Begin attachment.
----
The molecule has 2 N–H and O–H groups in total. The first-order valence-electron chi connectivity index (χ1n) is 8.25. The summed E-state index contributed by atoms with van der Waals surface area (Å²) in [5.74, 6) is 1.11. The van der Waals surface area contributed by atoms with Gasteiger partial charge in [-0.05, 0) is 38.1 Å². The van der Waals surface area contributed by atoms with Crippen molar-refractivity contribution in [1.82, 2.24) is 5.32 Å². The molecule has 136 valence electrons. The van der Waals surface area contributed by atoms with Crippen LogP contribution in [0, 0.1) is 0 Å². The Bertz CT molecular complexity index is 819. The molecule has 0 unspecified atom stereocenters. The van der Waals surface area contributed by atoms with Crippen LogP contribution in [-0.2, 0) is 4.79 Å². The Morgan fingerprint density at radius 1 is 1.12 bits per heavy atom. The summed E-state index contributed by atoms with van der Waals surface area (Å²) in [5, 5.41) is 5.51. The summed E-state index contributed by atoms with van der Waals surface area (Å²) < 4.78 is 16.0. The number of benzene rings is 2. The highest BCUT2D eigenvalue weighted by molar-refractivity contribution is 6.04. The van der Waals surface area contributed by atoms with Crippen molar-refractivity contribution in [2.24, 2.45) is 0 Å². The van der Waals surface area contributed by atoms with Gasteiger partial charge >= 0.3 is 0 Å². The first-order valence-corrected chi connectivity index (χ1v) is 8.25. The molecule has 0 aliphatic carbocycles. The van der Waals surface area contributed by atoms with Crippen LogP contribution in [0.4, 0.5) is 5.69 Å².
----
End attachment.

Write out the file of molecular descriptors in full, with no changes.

The molecule has 2 N–H and O–H groups in total. The first-order valence-electron chi connectivity index (χ1n) is 8.25. The summed E-state index contributed by atoms with van der Waals surface area (Å²) in [5.74, 6) is 1.11. The van der Waals surface area contributed by atoms with Gasteiger partial charge in [-0.05, 0) is 38.1 Å². The van der Waals surface area contributed by atoms with Crippen molar-refractivity contribution in [1.82, 2.24) is 5.32 Å². The molecule has 136 valence electrons. The van der Waals surface area contributed by atoms with Crippen LogP contribution in [0, 0.1) is 0 Å². The Bertz CT molecular complexity index is 819. The molecule has 0 unspecified atom stereocenters. The van der Waals surface area contributed by atoms with Crippen LogP contribution in [-0.2, 0) is 4.79 Å². The Morgan fingerprint density at radius 1 is 1.12 bits per heavy atom. The summed E-state index contributed by atoms with van der Waals surface area (Å²) in [5, 5.41) is 5.51. The summed E-state index contributed by atoms with van der Waals surface area (Å²) < 4.78 is 16.0. The number of benzene rings is 2. The highest BCUT2D eigenvalue weighted by molar-refractivity contribution is 6.04. The van der Waals surface area contributed by atoms with Crippen molar-refractivity contribution in [2.24, 2.45) is 0 Å². The van der Waals surface area contributed by atoms with Gasteiger partial charge >= 0.3 is 0 Å². The first-order valence-corrected chi connectivity index (χ1v) is 8.25. The molecule has 0 aliphatic carbocycles. The van der Waals surface area contributed by atoms with Crippen LogP contribution in [0.4, 0.5) is 5.69 Å².